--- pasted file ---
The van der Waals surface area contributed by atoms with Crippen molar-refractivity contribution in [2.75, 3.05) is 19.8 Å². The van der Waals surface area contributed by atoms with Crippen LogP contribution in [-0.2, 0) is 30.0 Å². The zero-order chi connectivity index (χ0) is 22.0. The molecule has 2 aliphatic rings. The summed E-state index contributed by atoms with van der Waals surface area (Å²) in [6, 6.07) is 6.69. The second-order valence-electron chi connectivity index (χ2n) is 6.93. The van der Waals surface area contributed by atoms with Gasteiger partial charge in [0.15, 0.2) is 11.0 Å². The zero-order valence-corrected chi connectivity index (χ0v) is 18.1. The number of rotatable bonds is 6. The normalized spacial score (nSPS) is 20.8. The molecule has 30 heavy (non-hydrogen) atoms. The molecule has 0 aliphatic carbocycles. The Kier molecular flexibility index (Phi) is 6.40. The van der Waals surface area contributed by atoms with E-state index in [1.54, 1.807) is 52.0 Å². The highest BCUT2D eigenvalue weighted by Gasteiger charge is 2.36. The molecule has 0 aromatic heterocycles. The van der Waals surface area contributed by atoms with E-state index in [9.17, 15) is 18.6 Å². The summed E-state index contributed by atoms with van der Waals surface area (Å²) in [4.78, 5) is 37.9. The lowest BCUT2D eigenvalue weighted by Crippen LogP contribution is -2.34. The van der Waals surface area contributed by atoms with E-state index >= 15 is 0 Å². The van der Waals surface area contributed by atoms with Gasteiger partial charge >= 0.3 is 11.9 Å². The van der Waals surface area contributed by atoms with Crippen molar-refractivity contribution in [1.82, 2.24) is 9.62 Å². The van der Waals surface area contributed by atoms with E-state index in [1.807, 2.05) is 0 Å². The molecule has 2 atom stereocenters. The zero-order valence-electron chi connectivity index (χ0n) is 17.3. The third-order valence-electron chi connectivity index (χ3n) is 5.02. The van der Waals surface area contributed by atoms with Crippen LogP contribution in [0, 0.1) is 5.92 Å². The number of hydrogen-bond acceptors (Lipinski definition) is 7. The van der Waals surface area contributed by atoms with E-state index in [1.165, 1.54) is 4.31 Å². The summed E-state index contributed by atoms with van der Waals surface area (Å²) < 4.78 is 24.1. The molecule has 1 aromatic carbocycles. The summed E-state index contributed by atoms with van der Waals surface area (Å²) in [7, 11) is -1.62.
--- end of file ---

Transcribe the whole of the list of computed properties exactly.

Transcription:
The van der Waals surface area contributed by atoms with Crippen molar-refractivity contribution in [2.75, 3.05) is 19.8 Å². The van der Waals surface area contributed by atoms with Crippen LogP contribution in [-0.2, 0) is 30.0 Å². The zero-order chi connectivity index (χ0) is 22.0. The molecule has 2 aliphatic rings. The summed E-state index contributed by atoms with van der Waals surface area (Å²) in [6, 6.07) is 6.69. The second-order valence-electron chi connectivity index (χ2n) is 6.93. The van der Waals surface area contributed by atoms with Gasteiger partial charge in [0.15, 0.2) is 11.0 Å². The zero-order valence-corrected chi connectivity index (χ0v) is 18.1. The number of rotatable bonds is 6. The normalized spacial score (nSPS) is 20.8. The molecule has 30 heavy (non-hydrogen) atoms. The molecule has 0 aliphatic carbocycles. The Kier molecular flexibility index (Phi) is 6.40. The van der Waals surface area contributed by atoms with E-state index in [1.54, 1.807) is 52.0 Å². The highest BCUT2D eigenvalue weighted by Gasteiger charge is 2.36. The molecule has 0 aromatic heterocycles. The van der Waals surface area contributed by atoms with E-state index in [9.17, 15) is 18.6 Å². The summed E-state index contributed by atoms with van der Waals surface area (Å²) in [4.78, 5) is 37.9. The lowest BCUT2D eigenvalue weighted by Crippen LogP contribution is -2.34. The van der Waals surface area contributed by atoms with E-state index >= 15 is 0 Å². The van der Waals surface area contributed by atoms with Gasteiger partial charge >= 0.3 is 11.9 Å². The van der Waals surface area contributed by atoms with Crippen molar-refractivity contribution in [1.82, 2.24) is 9.62 Å². The van der Waals surface area contributed by atoms with E-state index in [1.807, 2.05) is 0 Å². The molecule has 2 atom stereocenters. The zero-order valence-electron chi connectivity index (χ0n) is 17.3. The third-order valence-electron chi connectivity index (χ3n) is 5.02. The van der Waals surface area contributed by atoms with Crippen LogP contribution in [0, 0.1) is 5.92 Å². The number of hydrogen-bond acceptors (Lipinski definition) is 7. The van der Waals surface area contributed by atoms with E-state index in [1.165, 1.54) is 4.31 Å². The summed E-state index contributed by atoms with van der Waals surface area (Å²) < 4.78 is 24.1. The molecule has 1 aromatic carbocycles. The summed E-state index contributed by atoms with van der Waals surface area (Å²) in [7, 11) is -1.62.